OME: I’ll never be done. I need to work with Prince Paul and DOOM, though. And then I need to be on WWE Raw, for some reason.

Speed: I mean, that's always a pretty good goal. Plus, I know you'd take Bo Rida to school (Ed. Note: Bo Rida was a parody persona adopted by WWE Superstar Bo Dallas in a rap battle with Flo Rida). But, where was your head at when working on your upcoming album Hella Personal Film Festival? Like, on the song “Check To Check” from the album, there was a sort of calmed anger underlying the track. It feels like a continuance of [2014's] Dark Comedy, but...something different at the same time.

Open Mike Eagle and British producer Paul White team up for Hella Personal Film Festival.

OME: It was in a dark, sweet place. In some fantasy marsh land in one of the bathrooms in Willy Wonka’s house.

Speed: Getting away from the music, will we get a second season of "Conversation Parade?" Or is it still a limited series? (Ed. Note: "Conversation Parade" is a podcast OME co-hosts which covers the animated series Adventure Time)

OME: There were two seasons already. A third is likely.

Speed: And now I've gotta revisit season two. Blame One-Punch Man for taking most of my time over the past year or so. But, on that note, what are your top five AT episodes?

OME: "You Forgot Your Floaties," "I Remember You," "The Lich," "The Comet," and "Evergreen."

Speed: Sweet list. I remember someone on Twitter asked you about another series, Steven Universe. Have you gotten to resample it yet? If so, have you been able to get into it?

OME: I've tried it a bunch. I like it, but something about it keeps me from investing in the way that people keep expecting me too. Maybe I just haven't gotten a handle on the story yet.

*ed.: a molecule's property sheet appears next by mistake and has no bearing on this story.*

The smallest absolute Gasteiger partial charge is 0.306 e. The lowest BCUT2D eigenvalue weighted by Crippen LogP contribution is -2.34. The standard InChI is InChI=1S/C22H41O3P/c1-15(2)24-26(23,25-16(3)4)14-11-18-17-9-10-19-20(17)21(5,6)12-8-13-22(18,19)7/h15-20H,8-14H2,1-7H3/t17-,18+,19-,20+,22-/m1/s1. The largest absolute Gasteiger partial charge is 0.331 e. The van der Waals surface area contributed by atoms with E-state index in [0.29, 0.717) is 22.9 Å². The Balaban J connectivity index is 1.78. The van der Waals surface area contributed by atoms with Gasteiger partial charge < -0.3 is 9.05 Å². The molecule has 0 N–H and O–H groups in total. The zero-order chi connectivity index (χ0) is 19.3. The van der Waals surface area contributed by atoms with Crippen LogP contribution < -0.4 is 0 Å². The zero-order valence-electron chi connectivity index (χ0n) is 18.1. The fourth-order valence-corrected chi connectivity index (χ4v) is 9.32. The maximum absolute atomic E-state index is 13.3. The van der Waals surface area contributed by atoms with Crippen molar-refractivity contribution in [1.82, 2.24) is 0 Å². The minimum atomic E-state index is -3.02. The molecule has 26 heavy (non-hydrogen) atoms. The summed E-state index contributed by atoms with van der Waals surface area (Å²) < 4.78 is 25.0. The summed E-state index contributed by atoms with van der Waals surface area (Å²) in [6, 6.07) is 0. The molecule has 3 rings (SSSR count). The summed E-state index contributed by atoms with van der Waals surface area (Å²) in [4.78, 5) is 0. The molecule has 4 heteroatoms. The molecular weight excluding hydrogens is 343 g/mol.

Speed: I get that, especially your comment about the story; I got into it myself heavy after my mom died, so I'm admittedly biased towards it. But, do you feel that cartoons can be used to discuss more complex topics, such as race, body positivity, etc. because they don't have to shoehorn in these topics as much?

OME: Yeah, man. It's a completely open forum, so there’s nothing stopping a cartoon from addressing any issue. Just depends on the willingness of the creators and the possibilities provided by the distribution platform.

Speed: Let's get political! With the presidency up for grabs, who do you feel would be best equipped to lead? Or do you feel that the choices this year aren't really that impressive as a whole?

OME: Me. Yeah, they all suck. Except Bernie. So, he should be my vice president.

Speed: What can we expect from Open Mike Eagle in the next few months/years, aside from continuing to kick ass musically?

OME: Lots of tweets, Tumblr posts, quiet freak-outs, and sweaty hugs.

Speed: Do you have any final shout outs to anyone?

OME: Shoutout to Paul White. Go get the album he and I just made.

Check out Hella Personal Film Festival on iTunes and via the Mello Music Group Bandcamp page.